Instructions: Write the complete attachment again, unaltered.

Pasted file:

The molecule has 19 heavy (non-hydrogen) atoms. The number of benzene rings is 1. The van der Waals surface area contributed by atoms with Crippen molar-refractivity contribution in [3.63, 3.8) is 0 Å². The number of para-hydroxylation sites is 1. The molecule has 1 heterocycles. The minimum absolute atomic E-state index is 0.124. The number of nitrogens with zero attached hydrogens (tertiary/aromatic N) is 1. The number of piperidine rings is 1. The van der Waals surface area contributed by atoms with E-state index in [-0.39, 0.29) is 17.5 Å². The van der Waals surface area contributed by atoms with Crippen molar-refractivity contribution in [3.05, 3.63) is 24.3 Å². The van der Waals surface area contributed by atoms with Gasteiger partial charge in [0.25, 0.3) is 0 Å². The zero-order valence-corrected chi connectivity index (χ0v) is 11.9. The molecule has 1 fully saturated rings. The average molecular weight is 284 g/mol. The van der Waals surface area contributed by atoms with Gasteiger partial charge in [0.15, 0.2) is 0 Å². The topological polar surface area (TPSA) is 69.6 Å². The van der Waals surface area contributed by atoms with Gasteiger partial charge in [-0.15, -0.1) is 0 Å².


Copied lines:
The molecule has 19 heavy (non-hydrogen) atoms. The number of benzene rings is 1. The van der Waals surface area contributed by atoms with Crippen molar-refractivity contribution in [3.63, 3.8) is 0 Å². The number of para-hydroxylation sites is 1. The molecule has 1 heterocycles. The minimum absolute atomic E-state index is 0.124. The number of nitrogens with zero attached hydrogens (tertiary/aromatic N) is 1. The number of piperidine rings is 1. The van der Waals surface area contributed by atoms with E-state index in [-0.39, 0.29) is 17.5 Å². The van der Waals surface area contributed by atoms with Crippen molar-refractivity contribution in [3.05, 3.63) is 24.3 Å². The van der Waals surface area contributed by atoms with Gasteiger partial charge in [0.25, 0.3) is 0 Å². The zero-order valence-corrected chi connectivity index (χ0v) is 11.9. The molecule has 1 fully saturated rings. The average molecular weight is 284 g/mol. The van der Waals surface area contributed by atoms with Gasteiger partial charge in [0.15, 0.2) is 0 Å². The topological polar surface area (TPSA) is 69.6 Å². The van der Waals surface area contributed by atoms with Gasteiger partial charge in [-0.15, -0.1) is 0 Å².